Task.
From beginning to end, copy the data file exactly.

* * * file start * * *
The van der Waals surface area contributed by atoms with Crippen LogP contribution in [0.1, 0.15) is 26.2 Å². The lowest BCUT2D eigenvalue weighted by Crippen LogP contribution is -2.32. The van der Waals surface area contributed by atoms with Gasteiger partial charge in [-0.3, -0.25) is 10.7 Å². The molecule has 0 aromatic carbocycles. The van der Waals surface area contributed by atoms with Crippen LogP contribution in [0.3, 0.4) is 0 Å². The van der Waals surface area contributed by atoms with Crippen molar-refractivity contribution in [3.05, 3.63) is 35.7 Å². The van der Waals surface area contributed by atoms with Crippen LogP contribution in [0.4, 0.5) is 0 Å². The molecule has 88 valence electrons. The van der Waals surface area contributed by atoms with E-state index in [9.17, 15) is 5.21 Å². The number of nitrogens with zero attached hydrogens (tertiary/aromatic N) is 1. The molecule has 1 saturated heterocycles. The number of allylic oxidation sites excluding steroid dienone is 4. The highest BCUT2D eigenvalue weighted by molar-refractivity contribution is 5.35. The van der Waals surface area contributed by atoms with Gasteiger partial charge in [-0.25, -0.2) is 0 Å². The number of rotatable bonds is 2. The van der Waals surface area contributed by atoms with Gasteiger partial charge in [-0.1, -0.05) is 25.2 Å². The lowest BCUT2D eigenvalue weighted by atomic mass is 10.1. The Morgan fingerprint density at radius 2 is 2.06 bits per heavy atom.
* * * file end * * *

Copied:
The van der Waals surface area contributed by atoms with Crippen LogP contribution in [0.1, 0.15) is 26.2 Å². The lowest BCUT2D eigenvalue weighted by Crippen LogP contribution is -2.32. The van der Waals surface area contributed by atoms with Gasteiger partial charge in [-0.3, -0.25) is 10.7 Å². The molecule has 0 aromatic carbocycles. The van der Waals surface area contributed by atoms with Crippen LogP contribution in [0.3, 0.4) is 0 Å². The van der Waals surface area contributed by atoms with Crippen molar-refractivity contribution in [3.05, 3.63) is 35.7 Å². The van der Waals surface area contributed by atoms with Crippen LogP contribution in [0.4, 0.5) is 0 Å². The molecule has 88 valence electrons. The van der Waals surface area contributed by atoms with E-state index in [9.17, 15) is 5.21 Å². The number of nitrogens with zero attached hydrogens (tertiary/aromatic N) is 1. The molecule has 1 saturated heterocycles. The number of allylic oxidation sites excluding steroid dienone is 4. The highest BCUT2D eigenvalue weighted by molar-refractivity contribution is 5.35. The van der Waals surface area contributed by atoms with Gasteiger partial charge in [-0.25, -0.2) is 0 Å². The number of rotatable bonds is 2. The van der Waals surface area contributed by atoms with Gasteiger partial charge in [-0.1, -0.05) is 25.2 Å². The lowest BCUT2D eigenvalue weighted by atomic mass is 10.1. The Morgan fingerprint density at radius 2 is 2.06 bits per heavy atom.